With this nomination, President Joe Biden kept his promise to correct long-standing shortcomings regarding the makeup of the Supreme Court of the United States and bring the nation closer to keeping the promise of justice for all. The Executive Leadership Council opens channels of opportunity for the development of Black executives to positively impact business and our communities. For more information, contact Eden Godbee at or 202-222-5890 or Sonia Diaz or or visit – Content Curated By Trice Edney Communications

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Khari Matthew Humphries

Khari (Matthew) Humphries


Mayor Lori E. Lightfoot announced that Khari (Matthew) Humphries will join the administration as Senior Director of Youth Policy in the Mayor’s Office of Education and Human Services. Khari brings more than 25 years of leadership experience in community relations and non-for-profit work to serve youth. The mission of the Mayor’s Office of Education and Human Services is to enable lifelong learning, health, and a commitment to equitable outcomes.

“Our young people deserve dedicated, experienced, and forward-thinking leaders who will fulfill their needs and help develop innovative programs for their socioemotional and academic enrichment,” said Mayor Lightfoot. “With more than two decades of experience in fields related to this work, Khari has proven that he possesses this leadership and will ensure children and at-risk youth have access to the resources they need to thrive. I am thrilled to formally welcome Khari to the team and am confident that he will continue the fight to create a better Chicago for our kids.”

Prior to joining Mayor Lightfoot’s administration, Khari served as the Executive Director of School Age Strategies for Thrive Chicago, creating collaborative networks of people and data-accelerating innovation for Chicago’s youth. Khari also served as Senior Manager of Community Life for The Community Builders, Inc. in Bronzeville for nine years. He planned and executed programs to deepen community engagement and assist thousands of residents living in affordable housing with obtaining financial stability and gaining access to asset development, youth development, education, workforce development.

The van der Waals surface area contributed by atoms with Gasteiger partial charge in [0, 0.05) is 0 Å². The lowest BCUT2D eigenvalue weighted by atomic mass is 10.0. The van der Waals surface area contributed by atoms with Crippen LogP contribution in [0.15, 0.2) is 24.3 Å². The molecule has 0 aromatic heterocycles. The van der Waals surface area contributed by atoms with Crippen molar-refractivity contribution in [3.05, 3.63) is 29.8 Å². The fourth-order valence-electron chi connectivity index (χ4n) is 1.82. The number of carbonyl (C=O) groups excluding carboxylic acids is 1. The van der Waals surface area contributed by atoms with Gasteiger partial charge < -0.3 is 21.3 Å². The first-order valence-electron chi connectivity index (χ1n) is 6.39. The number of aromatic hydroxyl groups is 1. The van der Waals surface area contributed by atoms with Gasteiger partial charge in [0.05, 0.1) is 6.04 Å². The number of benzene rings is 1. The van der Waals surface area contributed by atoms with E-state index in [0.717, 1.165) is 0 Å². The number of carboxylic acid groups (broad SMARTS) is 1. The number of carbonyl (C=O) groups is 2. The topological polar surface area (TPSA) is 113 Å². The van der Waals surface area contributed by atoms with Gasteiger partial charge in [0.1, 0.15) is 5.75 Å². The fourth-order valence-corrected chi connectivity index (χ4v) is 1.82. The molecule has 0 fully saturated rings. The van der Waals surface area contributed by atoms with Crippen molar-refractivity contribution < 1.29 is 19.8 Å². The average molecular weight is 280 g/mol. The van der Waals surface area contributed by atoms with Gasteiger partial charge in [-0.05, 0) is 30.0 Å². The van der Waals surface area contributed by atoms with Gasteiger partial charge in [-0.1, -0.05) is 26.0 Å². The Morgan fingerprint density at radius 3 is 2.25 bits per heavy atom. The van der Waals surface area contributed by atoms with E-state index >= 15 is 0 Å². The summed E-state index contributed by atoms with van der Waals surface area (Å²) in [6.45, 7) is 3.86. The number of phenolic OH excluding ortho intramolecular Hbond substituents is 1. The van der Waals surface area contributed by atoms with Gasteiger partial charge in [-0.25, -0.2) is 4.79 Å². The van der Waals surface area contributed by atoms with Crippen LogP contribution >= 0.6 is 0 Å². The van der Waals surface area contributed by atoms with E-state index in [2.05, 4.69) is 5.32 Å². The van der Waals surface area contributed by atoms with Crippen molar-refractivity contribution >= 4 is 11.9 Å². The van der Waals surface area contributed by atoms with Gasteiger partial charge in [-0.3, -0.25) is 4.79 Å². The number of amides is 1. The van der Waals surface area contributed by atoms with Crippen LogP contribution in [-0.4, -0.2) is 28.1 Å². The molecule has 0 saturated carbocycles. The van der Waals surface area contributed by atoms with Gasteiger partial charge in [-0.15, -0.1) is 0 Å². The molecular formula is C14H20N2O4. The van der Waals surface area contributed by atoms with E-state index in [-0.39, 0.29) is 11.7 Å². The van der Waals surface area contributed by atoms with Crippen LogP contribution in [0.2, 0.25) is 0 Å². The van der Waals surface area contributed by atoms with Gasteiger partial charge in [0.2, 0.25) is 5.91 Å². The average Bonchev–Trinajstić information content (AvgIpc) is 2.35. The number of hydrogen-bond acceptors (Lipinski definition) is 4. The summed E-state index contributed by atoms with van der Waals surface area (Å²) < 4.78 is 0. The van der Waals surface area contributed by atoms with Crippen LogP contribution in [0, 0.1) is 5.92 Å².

He has also served in director roles at both the Boys and Girls Club of Chicago and the Champaign Park District. Khari’s extensive background in youth development and youth programs informed the contributions that he made as a consultant to the Chicago Out-of-School Project, a citywide effort involving youth-serving City departments and community-based organizations.

“This is important work at a crucial time for the City. I am honored and privileged to have the opportunity to serve Chicago in an effort to enhance the youth opportunity ecosystem by putting to work my years of service in affordable housing, youth development, collective impact, parks, and recreation,” said Khari Humpries. “I am the sum total of my experiences growing up in Chicago as a beneficiary of amazing youth programs, summer employment, caring adults, and neighborhoods that nurtured my development positively toward a pathway into adulthood, and this is why this post is so meaningful to me.”

Khari received his bachelor’s degree in Sociology from St. Xavier University and is a 2018 Fellow of the University of Chicago Harris School of Public Policy’s Civic Leadership Academy. He is a certified trainer through the National Training Institute of Community Youth Work for Advancing Youth Development (AYD), as well as a certified external assessor coach and youth methods trainer for the David P. Weikart Center for Youth Program Quality, a trained Circle Keeper, and Racial Healing Practitioner. Khari is a proud father of two sons, and the husband of an educator. – Content Curated By MG Media


JOB POSTING: The Chicago White Sox are looking for a Director of Digital Content to lead strategy, development and implementation of the organization’s digital video and digital content teams. Candidates should contact Scott Reifert at – Content Curated By MG Media


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Celebrating Women’s History Month